We will continue to watch this space since reducing the delay in getting test results will reduce anxiety among those who have tested and then dovetail into the discharge strategy so that patients are discharged in good time to make room for others.
4. REDUCED CONTACT TRACING
We were informed that Ghana is no longer doing the enhanced contact tracing that characterised the lockdown, and that the mass contact tracing team has been disbanded.
We disagree, strongly. At the end of the lockdown on 19 April 2020, Ghana had 1,042 positive cases. Currently, we have a total of 13,717 positive cases of which 3,558 are active.
We find this new policy bizarre and counterintuitive. We know enhanced tracing has financial implications, but it beggars belief that that would be discontinued when the daily number of new positive cases is increasing. Early detection and treatment are critical to preventing severe and critical cases. We forcefully expressed these concerns and have been assured that they will be addressed. We will continue to advocate for and demand a return to enhanced tracing.
5. DATA SANCTITY
This was the elephant in the room. Our exact words in our 15 June 2020 PR were:
“There is cause to suspect that the death numbers are being massaged.” We then gave one cause of the suspicion.
Both the GHS News Release and the Government COVID-19 team denied that the data was being massaged, claiming that rather, there had been a delay due to a verification process.
We vehemently disagreed, and we still question the science behind the GHS’ claim that it is verifying the ‘epidemiological condition’ of dead COVID-19 cases. We pointed out that this terminology served nothing but confusion, since the verification team in Accra was not doing any retesting or post mortem. Simply there is nothing to verify, outside a simple phone call to the people on the ground.
As we also pointed out, and as the Government COVID-19 team admitted, several of the deaths then not included in the national total, had occurred some two to three weeks before the President recently further eased restrictions. To us, that meant that as at the time the President was taking that decision and announcing it, both he and Ghanaians had been denied the full complement of the data and the true picture. It is entirely possible that had the full information been made available, the President’s decision and public reaction would have been different. We still consider the excuse of a delay due to a so-called verification, unacceptable and untenable, giving grounds to our expressed suspicion. These delays erode public confidence in the GHS’ data.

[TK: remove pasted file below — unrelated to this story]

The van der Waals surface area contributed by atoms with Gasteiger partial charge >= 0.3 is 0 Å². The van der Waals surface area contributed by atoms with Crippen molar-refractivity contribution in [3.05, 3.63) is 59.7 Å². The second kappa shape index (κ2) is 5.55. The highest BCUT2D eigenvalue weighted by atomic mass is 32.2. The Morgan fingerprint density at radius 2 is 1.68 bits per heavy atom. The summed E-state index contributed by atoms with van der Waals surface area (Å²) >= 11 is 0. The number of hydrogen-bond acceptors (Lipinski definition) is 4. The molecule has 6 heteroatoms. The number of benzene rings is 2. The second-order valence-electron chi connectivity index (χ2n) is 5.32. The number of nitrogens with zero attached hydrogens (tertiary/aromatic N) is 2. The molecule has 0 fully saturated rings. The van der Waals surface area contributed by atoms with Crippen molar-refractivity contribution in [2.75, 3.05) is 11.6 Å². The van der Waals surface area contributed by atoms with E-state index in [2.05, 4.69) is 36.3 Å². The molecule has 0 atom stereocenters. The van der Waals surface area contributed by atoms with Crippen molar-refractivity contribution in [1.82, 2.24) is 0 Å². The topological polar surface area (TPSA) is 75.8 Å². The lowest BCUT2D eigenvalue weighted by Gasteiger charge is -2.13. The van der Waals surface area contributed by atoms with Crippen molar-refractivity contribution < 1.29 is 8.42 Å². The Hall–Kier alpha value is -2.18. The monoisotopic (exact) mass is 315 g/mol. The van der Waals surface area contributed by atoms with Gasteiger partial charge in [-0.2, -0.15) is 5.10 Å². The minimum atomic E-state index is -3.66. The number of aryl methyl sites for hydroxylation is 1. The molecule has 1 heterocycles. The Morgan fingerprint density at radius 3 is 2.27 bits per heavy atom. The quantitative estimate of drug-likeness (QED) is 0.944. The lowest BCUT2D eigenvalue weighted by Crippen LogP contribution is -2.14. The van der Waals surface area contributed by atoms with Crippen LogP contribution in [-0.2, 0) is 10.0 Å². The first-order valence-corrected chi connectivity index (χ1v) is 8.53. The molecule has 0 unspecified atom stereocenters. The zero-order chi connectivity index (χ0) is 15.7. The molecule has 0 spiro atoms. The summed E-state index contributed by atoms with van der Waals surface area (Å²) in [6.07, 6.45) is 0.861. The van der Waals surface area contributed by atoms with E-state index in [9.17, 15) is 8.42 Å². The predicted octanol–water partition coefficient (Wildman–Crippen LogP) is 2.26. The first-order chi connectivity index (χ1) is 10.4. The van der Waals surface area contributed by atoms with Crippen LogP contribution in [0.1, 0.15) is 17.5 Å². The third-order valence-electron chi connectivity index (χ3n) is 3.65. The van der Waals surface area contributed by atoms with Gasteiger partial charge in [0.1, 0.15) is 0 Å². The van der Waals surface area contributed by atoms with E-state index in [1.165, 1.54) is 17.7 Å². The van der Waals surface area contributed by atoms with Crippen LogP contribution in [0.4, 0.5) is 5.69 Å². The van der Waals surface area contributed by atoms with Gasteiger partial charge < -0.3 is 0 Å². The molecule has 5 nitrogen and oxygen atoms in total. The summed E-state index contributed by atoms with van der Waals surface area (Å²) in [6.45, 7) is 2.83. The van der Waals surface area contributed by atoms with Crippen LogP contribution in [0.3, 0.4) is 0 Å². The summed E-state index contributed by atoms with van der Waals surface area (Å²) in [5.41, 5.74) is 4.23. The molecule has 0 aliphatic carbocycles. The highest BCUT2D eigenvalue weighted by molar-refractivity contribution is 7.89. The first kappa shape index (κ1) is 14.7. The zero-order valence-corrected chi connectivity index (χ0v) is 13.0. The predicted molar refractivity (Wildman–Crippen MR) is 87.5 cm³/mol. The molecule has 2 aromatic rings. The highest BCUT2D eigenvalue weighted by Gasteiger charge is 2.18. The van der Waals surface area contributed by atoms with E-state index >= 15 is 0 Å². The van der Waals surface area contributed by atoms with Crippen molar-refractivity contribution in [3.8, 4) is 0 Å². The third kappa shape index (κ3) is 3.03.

The meeting agreed that it should not take two weeks to verify the data. We were assured that the problem had been resolved and there would be more real-time updates. We will continue to monitor this.
6. PPE AND SAFETY OF HEALTH WORKERS
We informed the meeting that Facilities that we contacted since our PR have indeed been supplied with some items this week. Although there are inadequate stocks of PPE in almost all facilities, we acknowledge efforts being made to improve the situation. We raised further questions on whether the front-liners are receiving their allowances and on time. We were assured that these would be looked into. Noted.
7. HOLDING AND TREATMENT CENTRES AND BED SPACES
There was general acknowledgment, and it was indisputable that the Greater Accra and Ashanti Regions’ holding and treatment centres had run out of spaces, and we expressed our surprise there was an effort to deny that. While it may be true that some 21 centres are lying idle in other areas, we asked if there was a plan to move patients from the epicentres to the idle centres. We were assured that that would be looked into. Noted.
We appreciate that the situation with COVID-19 is fluid and changing all the time. We appreciate the hard work that those in charge and in the frontline are doing. We are all concerned about the welfare of our fellow citizens. We appreciate the challenges. But those challenges and the full, unvarnished story must be told plainly and bluntly to the authorities. Those in authority will not and should not be offended by being shown the true picture. We believe that those in authority seek the best for the rest of us, and that showing them exactly what is on the ground, will only make them better.
Once again, although we could not agree on the answers provided and explanations made to all the issues raised, we acknowledge the good faith shown by the GHS and the government team, especially for opening the door for future engagement between them and us.
There surely will be further engagement.
For God and Country